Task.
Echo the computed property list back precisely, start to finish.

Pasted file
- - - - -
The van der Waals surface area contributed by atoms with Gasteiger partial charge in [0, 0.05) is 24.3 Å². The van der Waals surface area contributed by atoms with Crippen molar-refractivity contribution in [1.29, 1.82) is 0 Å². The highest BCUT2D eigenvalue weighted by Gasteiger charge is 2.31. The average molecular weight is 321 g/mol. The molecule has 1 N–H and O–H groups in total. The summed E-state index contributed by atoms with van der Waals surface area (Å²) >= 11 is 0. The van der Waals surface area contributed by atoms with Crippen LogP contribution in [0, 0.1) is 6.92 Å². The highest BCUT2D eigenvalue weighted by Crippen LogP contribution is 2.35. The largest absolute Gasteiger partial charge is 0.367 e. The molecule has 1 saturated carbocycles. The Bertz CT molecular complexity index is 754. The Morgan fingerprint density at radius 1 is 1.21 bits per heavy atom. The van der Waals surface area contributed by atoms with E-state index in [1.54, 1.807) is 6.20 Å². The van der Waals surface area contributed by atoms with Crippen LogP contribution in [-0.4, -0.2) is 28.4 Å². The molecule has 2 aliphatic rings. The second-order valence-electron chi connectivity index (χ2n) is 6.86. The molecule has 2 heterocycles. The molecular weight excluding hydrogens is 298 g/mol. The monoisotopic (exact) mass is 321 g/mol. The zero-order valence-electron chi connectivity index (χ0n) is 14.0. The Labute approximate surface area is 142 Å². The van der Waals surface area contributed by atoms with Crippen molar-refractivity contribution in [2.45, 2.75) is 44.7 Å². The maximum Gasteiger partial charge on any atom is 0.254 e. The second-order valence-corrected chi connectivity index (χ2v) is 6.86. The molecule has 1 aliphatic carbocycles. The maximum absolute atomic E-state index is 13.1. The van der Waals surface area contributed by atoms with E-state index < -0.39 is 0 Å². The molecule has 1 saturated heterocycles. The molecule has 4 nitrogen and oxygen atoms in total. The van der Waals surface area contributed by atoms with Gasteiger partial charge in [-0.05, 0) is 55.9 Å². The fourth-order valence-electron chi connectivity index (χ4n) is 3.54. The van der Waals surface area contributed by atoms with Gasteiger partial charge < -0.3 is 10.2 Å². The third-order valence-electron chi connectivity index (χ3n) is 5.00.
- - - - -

The van der Waals surface area contributed by atoms with Gasteiger partial charge in [0, 0.05) is 24.3 Å². The van der Waals surface area contributed by atoms with Crippen molar-refractivity contribution in [1.29, 1.82) is 0 Å². The highest BCUT2D eigenvalue weighted by Gasteiger charge is 2.31. The average molecular weight is 321 g/mol. The molecule has 1 N–H and O–H groups in total. The summed E-state index contributed by atoms with van der Waals surface area (Å²) >= 11 is 0. The van der Waals surface area contributed by atoms with Crippen LogP contribution in [0, 0.1) is 6.92 Å². The highest BCUT2D eigenvalue weighted by Crippen LogP contribution is 2.35. The largest absolute Gasteiger partial charge is 0.367 e. The molecule has 1 saturated carbocycles. The Bertz CT molecular complexity index is 754. The Morgan fingerprint density at radius 1 is 1.21 bits per heavy atom. The van der Waals surface area contributed by atoms with E-state index in [1.54, 1.807) is 6.20 Å². The van der Waals surface area contributed by atoms with Crippen LogP contribution in [-0.4, -0.2) is 28.4 Å². The molecule has 2 aliphatic rings. The second-order valence-electron chi connectivity index (χ2n) is 6.86. The molecule has 2 heterocycles. The molecular weight excluding hydrogens is 298 g/mol. The monoisotopic (exact) mass is 321 g/mol. The zero-order valence-electron chi connectivity index (χ0n) is 14.0. The Labute approximate surface area is 142 Å². The van der Waals surface area contributed by atoms with Crippen molar-refractivity contribution in [2.45, 2.75) is 44.7 Å². The maximum Gasteiger partial charge on any atom is 0.254 e. The second-order valence-corrected chi connectivity index (χ2v) is 6.86. The molecule has 1 aliphatic carbocycles. The maximum absolute atomic E-state index is 13.1. The van der Waals surface area contributed by atoms with E-state index < -0.39 is 0 Å². The molecule has 1 saturated heterocycles. The molecule has 4 nitrogen and oxygen atoms in total. The van der Waals surface area contributed by atoms with Gasteiger partial charge in [-0.05, 0) is 55.9 Å². The fourth-order valence-electron chi connectivity index (χ4n) is 3.54. The van der Waals surface area contributed by atoms with Gasteiger partial charge < -0.3 is 10.2 Å². The third-order valence-electron chi connectivity index (χ3n) is 5.00.